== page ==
New legislation regarding teacher evaluations now being proposed in the New Mexico Legislature to “evaluate” teacher performance has been derived from examples of “model” legislation provided to legislators by ALEC. The ALEC is sponsored by large corporations and billionaires with visions of new sources of wealth beyond the dreams of avarice, and the organization provides legislators with what they euphemistically refer to as “model” legislation. The model legislation is provided to legislators on a number of topics and is written to specifications dictated by the corporate sponsors of ALEC to serve their ends. In the case of public schools the ultimate goals are to privatize public education, eliminate teacher unions and make money for the sponsors. Simple enough.

We have had an example in New Mexico of such ALEC-dictated legislation in the form of the ABCD-F Act. A great deal of the language and intent in that travesty flowed from ALEC plumbing where it was called the “Education Accountability Act.” Presently we are seeing two bills, HB 249 and SB 293, wending their way though the Legislature, both having to do with teacher and administrator evaluation. The two bills, sponsored by legislators sympathetic to the governor’s and secretary-designate’s agenda correspond closely to three ALEC-authored models: “Great Teachers and Leaders Act,” “Career Ladder Opportunities Act” and “Teacher Quality and Recognition Demonstration Act.” All you have to do is add local water, shake and bake, and presto, you have made-to-order legislation, compliments of ALEC.

“Great Teachers and Leaders Act”? Just how great can a teacher be when children come to school unmotivated and unprepared to learn? That is not the question being asked, of course, by the sponsors of new legislation being presented at the Roundhouse. When I first read Secretary-designate of Education Hanna Skandera’s public exclamations about how “great” New Mexico’s  teachers are and how she wanted to climb up to the roof-tops to “scream” out how much she loved and respected teachers I knew exactly what was coming. And I was right. This was a perfect example of what I call damning with cynical praise.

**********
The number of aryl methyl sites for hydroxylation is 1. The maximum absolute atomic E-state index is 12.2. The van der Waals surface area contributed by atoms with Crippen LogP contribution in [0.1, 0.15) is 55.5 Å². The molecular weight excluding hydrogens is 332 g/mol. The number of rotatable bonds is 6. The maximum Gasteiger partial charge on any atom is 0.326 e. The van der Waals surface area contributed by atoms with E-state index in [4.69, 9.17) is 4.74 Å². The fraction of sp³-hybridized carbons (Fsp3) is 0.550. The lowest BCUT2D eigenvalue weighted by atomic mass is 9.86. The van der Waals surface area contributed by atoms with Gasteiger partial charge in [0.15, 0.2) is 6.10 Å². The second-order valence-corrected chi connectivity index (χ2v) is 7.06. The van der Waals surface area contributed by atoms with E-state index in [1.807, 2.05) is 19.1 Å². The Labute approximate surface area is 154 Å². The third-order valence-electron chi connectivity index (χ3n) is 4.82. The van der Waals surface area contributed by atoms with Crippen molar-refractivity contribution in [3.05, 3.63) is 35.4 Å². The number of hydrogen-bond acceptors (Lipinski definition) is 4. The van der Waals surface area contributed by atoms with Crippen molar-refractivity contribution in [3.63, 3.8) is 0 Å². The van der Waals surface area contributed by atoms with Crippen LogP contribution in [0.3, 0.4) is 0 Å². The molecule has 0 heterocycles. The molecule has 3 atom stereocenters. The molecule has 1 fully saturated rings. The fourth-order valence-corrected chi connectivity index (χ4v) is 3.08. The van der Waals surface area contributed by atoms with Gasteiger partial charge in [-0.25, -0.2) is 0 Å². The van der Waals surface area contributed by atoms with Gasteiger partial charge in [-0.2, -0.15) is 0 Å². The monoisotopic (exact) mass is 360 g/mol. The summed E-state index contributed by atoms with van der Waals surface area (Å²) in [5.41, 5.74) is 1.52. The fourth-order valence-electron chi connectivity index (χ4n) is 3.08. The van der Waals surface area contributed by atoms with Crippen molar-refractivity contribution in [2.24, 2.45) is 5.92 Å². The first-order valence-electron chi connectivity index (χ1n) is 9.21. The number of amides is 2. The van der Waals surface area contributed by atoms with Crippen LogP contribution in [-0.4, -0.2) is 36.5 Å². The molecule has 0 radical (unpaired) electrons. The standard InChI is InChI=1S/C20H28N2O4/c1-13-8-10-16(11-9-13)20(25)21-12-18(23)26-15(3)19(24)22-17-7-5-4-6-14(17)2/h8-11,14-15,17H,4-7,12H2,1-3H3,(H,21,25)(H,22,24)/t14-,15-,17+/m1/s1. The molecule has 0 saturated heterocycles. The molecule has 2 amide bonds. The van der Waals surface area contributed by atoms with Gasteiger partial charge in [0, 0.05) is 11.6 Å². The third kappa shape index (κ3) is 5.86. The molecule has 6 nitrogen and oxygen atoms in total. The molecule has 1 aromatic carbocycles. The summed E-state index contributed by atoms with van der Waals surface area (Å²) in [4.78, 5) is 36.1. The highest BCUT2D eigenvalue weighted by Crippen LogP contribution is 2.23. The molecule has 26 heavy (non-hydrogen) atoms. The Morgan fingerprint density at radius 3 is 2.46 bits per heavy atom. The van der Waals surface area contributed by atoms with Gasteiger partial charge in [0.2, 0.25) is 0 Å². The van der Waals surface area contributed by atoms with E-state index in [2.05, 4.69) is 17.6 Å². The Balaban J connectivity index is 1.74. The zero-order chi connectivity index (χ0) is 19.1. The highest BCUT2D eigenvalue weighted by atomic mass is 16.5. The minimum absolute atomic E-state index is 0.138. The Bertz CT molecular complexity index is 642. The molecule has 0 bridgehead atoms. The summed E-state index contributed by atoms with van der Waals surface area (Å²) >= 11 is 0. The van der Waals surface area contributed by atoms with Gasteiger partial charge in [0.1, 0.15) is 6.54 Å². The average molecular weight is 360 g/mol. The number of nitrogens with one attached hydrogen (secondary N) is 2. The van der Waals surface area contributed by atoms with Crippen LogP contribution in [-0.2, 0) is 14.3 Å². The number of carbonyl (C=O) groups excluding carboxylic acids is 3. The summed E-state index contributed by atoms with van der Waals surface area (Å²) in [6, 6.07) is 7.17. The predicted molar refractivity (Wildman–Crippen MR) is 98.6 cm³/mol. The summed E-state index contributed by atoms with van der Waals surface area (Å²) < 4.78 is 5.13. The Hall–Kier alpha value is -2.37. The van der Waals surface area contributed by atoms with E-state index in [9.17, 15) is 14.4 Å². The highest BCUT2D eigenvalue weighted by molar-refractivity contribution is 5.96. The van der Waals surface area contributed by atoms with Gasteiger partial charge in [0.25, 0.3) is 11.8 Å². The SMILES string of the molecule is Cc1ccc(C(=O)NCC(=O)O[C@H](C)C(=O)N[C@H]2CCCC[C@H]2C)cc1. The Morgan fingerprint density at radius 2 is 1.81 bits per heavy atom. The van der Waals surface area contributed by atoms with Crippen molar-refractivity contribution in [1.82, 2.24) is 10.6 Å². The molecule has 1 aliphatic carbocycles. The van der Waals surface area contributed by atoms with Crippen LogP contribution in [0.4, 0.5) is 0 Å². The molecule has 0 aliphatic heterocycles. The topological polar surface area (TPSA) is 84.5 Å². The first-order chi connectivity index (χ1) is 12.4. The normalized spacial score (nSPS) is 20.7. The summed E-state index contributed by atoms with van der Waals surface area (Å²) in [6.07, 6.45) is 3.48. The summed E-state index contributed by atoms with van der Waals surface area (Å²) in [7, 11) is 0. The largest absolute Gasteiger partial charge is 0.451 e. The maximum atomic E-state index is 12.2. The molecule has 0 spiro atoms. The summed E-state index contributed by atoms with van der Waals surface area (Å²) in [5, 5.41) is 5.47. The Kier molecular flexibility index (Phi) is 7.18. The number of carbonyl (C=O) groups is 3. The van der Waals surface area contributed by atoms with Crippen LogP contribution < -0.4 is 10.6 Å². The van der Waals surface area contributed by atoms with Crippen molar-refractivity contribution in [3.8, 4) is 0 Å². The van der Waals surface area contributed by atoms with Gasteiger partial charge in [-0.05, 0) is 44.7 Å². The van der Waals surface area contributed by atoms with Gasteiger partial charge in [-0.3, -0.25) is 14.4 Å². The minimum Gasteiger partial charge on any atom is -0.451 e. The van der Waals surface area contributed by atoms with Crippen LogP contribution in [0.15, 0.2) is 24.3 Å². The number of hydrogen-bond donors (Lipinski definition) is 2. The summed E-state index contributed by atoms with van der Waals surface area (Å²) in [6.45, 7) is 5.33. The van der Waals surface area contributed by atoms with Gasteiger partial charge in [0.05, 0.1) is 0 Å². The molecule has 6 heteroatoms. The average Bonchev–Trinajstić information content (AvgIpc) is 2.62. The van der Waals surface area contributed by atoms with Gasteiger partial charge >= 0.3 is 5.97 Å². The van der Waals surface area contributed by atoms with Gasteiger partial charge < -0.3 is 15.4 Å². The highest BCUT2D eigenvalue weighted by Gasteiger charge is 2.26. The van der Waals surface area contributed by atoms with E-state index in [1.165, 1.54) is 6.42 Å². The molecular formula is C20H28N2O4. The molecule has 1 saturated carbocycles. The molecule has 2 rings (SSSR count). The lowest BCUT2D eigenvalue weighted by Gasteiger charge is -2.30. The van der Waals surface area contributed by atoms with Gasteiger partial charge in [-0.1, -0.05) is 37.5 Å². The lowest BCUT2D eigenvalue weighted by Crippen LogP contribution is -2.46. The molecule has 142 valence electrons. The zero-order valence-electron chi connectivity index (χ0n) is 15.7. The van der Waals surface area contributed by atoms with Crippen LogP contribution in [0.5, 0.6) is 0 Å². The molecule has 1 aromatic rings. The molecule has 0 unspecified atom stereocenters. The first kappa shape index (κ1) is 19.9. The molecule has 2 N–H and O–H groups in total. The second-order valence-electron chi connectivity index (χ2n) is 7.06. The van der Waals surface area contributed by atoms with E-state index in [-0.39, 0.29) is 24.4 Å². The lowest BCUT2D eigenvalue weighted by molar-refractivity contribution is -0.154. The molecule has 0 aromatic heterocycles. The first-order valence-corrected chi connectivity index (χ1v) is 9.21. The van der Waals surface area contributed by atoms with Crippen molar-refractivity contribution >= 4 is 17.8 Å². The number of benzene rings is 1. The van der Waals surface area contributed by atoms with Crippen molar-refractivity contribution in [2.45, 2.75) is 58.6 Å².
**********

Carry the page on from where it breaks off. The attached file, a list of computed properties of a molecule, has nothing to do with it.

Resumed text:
So what is this about? Why do teachers, administrators and schools have targets on their backs? It is because public schools can be replaced, so can teachers and so can administrators. What can they be replaced with? Vouchers for private for-profit schools and teachers from private training programs like Teach For America and K-12, that’s what. This monkey business is not unique to New Mexico either; it is going on across the country, where conservative legislators and governors have taken control of state houses. The attacks on public education are accompanied by attacks on many other public services in order to achieve a political goal of reducing government services and privatizing whatever is left.

What is not being said in this proposed legislation was perfectly articulated by a Santa Fe teacher. Laura Carthy had this bit of wisdom to offer, born of experience: “They want to hold us accountable, but how can they hold me accountable for students who aren’t here, who are constantly tardy and miss five to 20 minutes of instruction a day?” Carthy enumerated many of the issues teachers and administrators face on a daily basis and over which they have no control, such as children not eating, not sleeping and not doing their homework. (S.F. New Mexican 12/18/11) The U.S. Secretary of Education, Arne Duncan, is also an advocate for these neo-liberal policies, and he wants to tie federal funding to Skinnerian testing performance evaluation regimes. While Ms. Skandera is on the rooftop and Arne is shooting hoops with the president people like Laura Carthy are in the trenches.

In December, 2003 Ms. Skandera appeared at a luncheon as a Hoover Research Fellow with her mentor and distinguished Hoover Institute professor, Richard Sousa. Interestingly, Sousa is best known as an expert on labor economics and, incidentally, K-12 education. Sousa and Skandera reported on their research and offered suggestions for improving education through school choice, testing and accountability. The term accountability in Sousa’s parlance includes evaluating teachers, hence our Secretary-designate’s ABCD-F Act and now proposed legislation in the form of HB 249 and HB 293. As the old saying goes, the apple seldom falls far from the tree. In this case Professor Sousa’s former research assistant is following the script, and what has followed are the three pillars of the New Mexico ABCD-F Act and the new teacher accountability legislation— school choice, testing and accountability.

This essay first appeared at Light of New Mexico

 

 

Listen and Show Some Respeto

Listen and Show Some  Respeto